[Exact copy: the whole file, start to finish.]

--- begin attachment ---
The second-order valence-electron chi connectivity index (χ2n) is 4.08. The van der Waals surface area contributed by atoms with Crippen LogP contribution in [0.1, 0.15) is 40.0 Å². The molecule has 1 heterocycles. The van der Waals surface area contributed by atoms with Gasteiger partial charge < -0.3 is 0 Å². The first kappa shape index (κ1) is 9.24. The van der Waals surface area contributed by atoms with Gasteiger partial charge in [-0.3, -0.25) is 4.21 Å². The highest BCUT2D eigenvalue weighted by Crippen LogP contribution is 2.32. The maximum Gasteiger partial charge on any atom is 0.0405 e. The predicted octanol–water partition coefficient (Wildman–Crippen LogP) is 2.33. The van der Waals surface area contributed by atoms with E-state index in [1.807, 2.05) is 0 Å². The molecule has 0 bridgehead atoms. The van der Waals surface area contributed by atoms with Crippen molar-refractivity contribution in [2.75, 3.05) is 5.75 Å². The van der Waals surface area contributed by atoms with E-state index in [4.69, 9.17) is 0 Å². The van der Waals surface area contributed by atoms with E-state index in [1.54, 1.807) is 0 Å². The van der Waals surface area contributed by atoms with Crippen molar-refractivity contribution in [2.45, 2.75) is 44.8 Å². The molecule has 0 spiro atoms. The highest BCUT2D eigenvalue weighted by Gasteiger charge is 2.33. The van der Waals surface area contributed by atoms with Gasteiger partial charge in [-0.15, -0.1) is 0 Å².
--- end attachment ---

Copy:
The second-order valence-electron chi connectivity index (χ2n) is 4.08. The van der Waals surface area contributed by atoms with Crippen LogP contribution in [0.1, 0.15) is 40.0 Å². The molecule has 1 heterocycles. The van der Waals surface area contributed by atoms with Gasteiger partial charge < -0.3 is 0 Å². The first kappa shape index (κ1) is 9.24. The van der Waals surface area contributed by atoms with Gasteiger partial charge in [-0.3, -0.25) is 4.21 Å². The highest BCUT2D eigenvalue weighted by Crippen LogP contribution is 2.32. The maximum Gasteiger partial charge on any atom is 0.0405 e. The predicted octanol–water partition coefficient (Wildman–Crippen LogP) is 2.33. The van der Waals surface area contributed by atoms with E-state index in [1.807, 2.05) is 0 Å². The molecule has 0 bridgehead atoms. The van der Waals surface area contributed by atoms with Crippen molar-refractivity contribution in [2.75, 3.05) is 5.75 Å². The van der Waals surface area contributed by atoms with E-state index in [4.69, 9.17) is 0 Å². The van der Waals surface area contributed by atoms with E-state index in [1.54, 1.807) is 0 Å². The van der Waals surface area contributed by atoms with Crippen molar-refractivity contribution in [2.45, 2.75) is 44.8 Å². The molecule has 0 spiro atoms. The highest BCUT2D eigenvalue weighted by Gasteiger charge is 2.33. The van der Waals surface area contributed by atoms with Gasteiger partial charge in [-0.15, -0.1) is 0 Å².